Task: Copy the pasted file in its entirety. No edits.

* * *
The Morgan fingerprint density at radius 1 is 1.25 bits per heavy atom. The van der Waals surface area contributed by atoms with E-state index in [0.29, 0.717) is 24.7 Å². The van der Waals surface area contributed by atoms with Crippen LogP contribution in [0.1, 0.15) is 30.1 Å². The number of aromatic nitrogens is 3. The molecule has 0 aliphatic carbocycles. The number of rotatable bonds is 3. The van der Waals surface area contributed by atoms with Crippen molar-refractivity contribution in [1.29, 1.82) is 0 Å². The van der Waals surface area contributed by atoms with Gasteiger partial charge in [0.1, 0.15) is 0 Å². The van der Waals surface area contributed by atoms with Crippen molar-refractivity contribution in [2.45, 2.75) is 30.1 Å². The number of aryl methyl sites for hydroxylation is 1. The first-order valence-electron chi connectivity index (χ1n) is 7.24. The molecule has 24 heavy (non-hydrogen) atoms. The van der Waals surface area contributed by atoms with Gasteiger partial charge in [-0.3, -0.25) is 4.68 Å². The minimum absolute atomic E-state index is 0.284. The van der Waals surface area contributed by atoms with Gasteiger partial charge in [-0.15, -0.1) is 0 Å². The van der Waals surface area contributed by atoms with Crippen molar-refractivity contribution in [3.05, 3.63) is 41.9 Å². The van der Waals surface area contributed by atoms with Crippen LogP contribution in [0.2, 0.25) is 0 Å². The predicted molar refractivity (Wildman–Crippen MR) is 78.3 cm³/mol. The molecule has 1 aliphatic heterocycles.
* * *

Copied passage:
The Morgan fingerprint density at radius 1 is 1.25 bits per heavy atom. The van der Waals surface area contributed by atoms with E-state index in [0.29, 0.717) is 24.7 Å². The van der Waals surface area contributed by atoms with Crippen LogP contribution in [0.1, 0.15) is 30.1 Å². The number of aromatic nitrogens is 3. The molecule has 0 aliphatic carbocycles. The number of rotatable bonds is 3. The van der Waals surface area contributed by atoms with Crippen molar-refractivity contribution in [1.29, 1.82) is 0 Å². The van der Waals surface area contributed by atoms with Gasteiger partial charge in [0.1, 0.15) is 0 Å². The van der Waals surface area contributed by atoms with Crippen molar-refractivity contribution in [2.45, 2.75) is 30.1 Å². The number of aryl methyl sites for hydroxylation is 1. The first-order valence-electron chi connectivity index (χ1n) is 7.24. The molecule has 24 heavy (non-hydrogen) atoms. The van der Waals surface area contributed by atoms with Gasteiger partial charge in [-0.3, -0.25) is 4.68 Å². The minimum absolute atomic E-state index is 0.284. The van der Waals surface area contributed by atoms with Gasteiger partial charge in [-0.15, -0.1) is 0 Å². The van der Waals surface area contributed by atoms with Crippen molar-refractivity contribution in [3.05, 3.63) is 41.9 Å². The van der Waals surface area contributed by atoms with Crippen LogP contribution in [0.2, 0.25) is 0 Å². The predicted molar refractivity (Wildman–Crippen MR) is 78.3 cm³/mol. The molecule has 1 aliphatic heterocycles.